The following two characteristics are essential for proper execution of our activities:
- the independence of our institution, and
- the duty of secrecy resting on our activities.
DNB is independent in the field of monetary policy and payments, the tasks performed by DNB as part of the European System of Central Banks (ESCB). The president of DNB is a member of the ECB Governing Council and in that capacity co-decides monetary policy. The Governing Council consists of the governors of all central banks of the euro area and the ECB Executive Board. The Governing Council meets twice a month. Entirely independently, this Governing Council decides what monetary policy is best for the euro area as a whole. The central bank governors together promote the joint European interest. Their decisions are independent of national and political interests.
DNB is furthermore expected to provide economic policy advice, on request or unasked, both at the national and international level. For this task, too, independence is of the essence. This is why the members of DNB’s Governing Board, including the President, are appointed by the minister for a seven-year term.
As supervisor for financial institutions’ soundness, DNB is an independent public body. In that capacity DNB is accountable to the Minister of Finance and the Minister of Social Affairs and Employment.
The day-to-day management of DNB, a public limited company with the State as sole shareholder, is in the hands of the Governing Board. The Supervisory Board monitors DNB’s management and operational aspects. Its responsibilities include approving the budget and annual report and adopting the annual accounts. One Supervisory Board member is appointed by order the Minister of Finance. The Supervisory Board has no substantive control over the monetary policy, the advisory function, and the payments and supervision-related activities of DNB.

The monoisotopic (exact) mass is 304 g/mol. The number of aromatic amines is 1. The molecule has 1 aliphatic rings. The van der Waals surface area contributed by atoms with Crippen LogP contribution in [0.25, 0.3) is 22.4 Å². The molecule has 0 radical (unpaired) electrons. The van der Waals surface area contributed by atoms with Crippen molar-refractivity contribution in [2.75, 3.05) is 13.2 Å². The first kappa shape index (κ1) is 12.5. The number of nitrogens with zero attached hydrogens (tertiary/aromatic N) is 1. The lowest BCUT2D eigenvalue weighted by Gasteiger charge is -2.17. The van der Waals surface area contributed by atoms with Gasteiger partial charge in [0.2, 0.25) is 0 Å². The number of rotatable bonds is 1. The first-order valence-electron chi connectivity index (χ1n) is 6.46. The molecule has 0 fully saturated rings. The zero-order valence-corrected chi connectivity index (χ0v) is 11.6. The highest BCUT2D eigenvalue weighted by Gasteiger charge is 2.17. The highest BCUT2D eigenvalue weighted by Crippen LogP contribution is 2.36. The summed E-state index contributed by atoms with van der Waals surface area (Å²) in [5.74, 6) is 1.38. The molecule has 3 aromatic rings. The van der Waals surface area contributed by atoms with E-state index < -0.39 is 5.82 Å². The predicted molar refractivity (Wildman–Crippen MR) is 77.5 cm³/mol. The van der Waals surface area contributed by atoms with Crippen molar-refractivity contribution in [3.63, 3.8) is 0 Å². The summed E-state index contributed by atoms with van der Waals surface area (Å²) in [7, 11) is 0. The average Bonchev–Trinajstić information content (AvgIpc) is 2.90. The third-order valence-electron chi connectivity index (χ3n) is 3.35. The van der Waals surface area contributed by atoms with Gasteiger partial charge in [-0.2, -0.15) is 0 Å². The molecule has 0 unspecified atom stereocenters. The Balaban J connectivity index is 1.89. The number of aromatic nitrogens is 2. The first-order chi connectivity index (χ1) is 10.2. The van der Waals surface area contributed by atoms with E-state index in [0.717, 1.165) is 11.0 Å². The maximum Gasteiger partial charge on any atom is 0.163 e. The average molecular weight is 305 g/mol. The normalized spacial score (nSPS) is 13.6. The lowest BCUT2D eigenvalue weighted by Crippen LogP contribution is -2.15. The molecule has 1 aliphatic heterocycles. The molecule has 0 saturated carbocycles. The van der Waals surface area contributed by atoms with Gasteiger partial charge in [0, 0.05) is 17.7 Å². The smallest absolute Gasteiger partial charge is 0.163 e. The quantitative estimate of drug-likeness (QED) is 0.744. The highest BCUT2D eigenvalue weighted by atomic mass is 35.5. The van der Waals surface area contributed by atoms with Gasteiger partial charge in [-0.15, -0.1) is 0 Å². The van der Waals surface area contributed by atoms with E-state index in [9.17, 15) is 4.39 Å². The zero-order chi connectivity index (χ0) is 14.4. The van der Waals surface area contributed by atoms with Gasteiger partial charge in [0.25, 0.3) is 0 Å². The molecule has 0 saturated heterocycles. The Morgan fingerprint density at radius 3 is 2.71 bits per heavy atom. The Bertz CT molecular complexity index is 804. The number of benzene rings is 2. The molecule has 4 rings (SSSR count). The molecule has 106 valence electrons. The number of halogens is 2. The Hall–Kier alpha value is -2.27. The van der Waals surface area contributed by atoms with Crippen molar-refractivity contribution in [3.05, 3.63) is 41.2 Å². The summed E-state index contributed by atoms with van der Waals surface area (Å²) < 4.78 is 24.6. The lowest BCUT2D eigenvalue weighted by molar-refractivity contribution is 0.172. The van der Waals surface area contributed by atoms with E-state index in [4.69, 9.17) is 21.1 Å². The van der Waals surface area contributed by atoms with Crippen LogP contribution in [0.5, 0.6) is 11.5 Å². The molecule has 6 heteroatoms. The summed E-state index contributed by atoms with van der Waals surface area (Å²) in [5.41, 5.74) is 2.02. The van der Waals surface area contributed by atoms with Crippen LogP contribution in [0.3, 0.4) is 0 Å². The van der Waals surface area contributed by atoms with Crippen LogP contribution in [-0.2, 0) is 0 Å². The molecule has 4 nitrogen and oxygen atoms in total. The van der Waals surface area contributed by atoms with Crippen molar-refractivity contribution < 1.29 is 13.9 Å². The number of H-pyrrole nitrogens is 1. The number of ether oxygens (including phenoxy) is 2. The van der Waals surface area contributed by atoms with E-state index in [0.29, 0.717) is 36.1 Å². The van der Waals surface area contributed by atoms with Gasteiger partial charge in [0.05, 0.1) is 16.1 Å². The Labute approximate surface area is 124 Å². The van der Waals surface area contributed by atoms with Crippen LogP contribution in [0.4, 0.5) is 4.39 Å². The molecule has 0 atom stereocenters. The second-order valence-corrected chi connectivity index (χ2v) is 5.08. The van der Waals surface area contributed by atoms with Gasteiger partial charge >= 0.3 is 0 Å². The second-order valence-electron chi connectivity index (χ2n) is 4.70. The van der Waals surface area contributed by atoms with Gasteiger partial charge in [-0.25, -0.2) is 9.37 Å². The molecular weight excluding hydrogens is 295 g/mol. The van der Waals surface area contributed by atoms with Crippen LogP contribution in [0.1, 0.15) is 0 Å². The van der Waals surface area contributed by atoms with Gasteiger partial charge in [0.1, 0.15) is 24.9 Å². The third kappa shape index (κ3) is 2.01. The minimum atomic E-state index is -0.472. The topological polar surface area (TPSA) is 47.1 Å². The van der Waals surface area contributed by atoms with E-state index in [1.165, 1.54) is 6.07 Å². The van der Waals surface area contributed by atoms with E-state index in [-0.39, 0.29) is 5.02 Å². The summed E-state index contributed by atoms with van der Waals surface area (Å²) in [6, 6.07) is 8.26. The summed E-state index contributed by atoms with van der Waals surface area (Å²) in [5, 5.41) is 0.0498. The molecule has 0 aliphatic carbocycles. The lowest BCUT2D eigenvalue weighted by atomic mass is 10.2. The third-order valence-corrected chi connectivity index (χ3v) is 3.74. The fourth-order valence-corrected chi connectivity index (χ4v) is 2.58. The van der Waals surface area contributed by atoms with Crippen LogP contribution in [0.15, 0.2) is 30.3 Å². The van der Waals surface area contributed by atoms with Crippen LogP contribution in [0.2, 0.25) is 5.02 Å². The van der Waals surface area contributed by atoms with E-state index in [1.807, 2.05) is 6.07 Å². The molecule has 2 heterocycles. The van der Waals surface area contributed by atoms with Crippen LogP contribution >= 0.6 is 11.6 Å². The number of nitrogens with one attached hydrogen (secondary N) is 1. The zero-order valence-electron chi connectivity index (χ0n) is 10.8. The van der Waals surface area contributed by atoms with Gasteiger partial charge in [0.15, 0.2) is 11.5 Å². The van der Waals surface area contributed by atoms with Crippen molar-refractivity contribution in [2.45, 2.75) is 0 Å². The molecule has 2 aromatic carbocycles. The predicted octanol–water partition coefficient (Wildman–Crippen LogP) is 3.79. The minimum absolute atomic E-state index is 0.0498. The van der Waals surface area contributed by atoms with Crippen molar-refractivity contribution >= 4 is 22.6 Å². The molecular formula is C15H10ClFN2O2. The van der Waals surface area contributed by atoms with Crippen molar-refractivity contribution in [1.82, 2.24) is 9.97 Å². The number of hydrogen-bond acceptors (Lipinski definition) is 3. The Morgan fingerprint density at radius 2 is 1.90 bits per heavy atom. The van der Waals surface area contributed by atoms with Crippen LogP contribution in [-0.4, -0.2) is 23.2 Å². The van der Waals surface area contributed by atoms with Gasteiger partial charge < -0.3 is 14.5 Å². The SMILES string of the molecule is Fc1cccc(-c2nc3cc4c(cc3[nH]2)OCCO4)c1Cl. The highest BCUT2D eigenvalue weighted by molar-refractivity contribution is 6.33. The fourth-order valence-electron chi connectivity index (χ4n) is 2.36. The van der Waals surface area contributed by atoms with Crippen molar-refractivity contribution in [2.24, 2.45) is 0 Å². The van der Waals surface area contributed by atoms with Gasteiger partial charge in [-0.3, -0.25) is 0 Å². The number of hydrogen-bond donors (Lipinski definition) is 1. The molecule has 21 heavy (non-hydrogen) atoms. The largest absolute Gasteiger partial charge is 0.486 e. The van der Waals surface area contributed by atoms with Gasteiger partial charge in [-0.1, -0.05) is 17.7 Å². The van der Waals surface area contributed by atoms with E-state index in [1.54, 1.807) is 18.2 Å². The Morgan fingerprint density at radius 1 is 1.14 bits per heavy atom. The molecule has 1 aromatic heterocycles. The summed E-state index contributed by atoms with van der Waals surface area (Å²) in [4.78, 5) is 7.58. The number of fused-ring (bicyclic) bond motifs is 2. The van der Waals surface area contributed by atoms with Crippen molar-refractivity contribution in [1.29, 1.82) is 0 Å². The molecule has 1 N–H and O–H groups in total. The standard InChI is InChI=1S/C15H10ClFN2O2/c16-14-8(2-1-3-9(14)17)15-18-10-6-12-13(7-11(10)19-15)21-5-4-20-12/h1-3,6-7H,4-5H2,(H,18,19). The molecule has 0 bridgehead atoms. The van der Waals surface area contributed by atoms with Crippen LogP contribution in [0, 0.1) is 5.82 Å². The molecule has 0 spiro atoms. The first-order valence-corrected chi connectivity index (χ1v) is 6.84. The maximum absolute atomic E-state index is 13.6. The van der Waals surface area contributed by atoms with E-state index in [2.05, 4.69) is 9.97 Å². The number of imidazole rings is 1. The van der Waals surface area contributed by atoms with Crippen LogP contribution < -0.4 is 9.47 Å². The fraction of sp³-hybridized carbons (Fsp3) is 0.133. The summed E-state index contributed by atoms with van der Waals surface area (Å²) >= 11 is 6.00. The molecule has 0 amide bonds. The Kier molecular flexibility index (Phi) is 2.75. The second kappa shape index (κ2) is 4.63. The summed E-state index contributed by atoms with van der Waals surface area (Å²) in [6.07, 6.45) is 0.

The societal relevance of DNB’s tasks requires that DNB informs the public about what it does and why it does what it does. Obviously, DNB gladly does so frequently and on a regular basis, through Quarterly Bulletins, Annual Reports, press releases, interviews, speeches etc. Yet, there are limits to what DNB can be open about. DNB is bound by law to observe secrecy regarding both its system-related tasks (monetary policy and payments) and its supervisory activities. In the first place, secrecy is a prerequisite for DNB's supervision to be effective, for the institutions under DNB's supervision must be absolutely sure that the competition-sensitive information they provide will not be made public.
In the second place, secrecy is of vital importance for the dynamics of the financial sector. If information about problems at a given bank were to come out in the open, the situation might worsen rapidly. DNB must therefore first seek to solve problems at financial institutions behind the screens without disclosing anything about these problems to the public, also not afterwards. This duty of secrecy not only applies in our country, but also in the other countries of the European Union.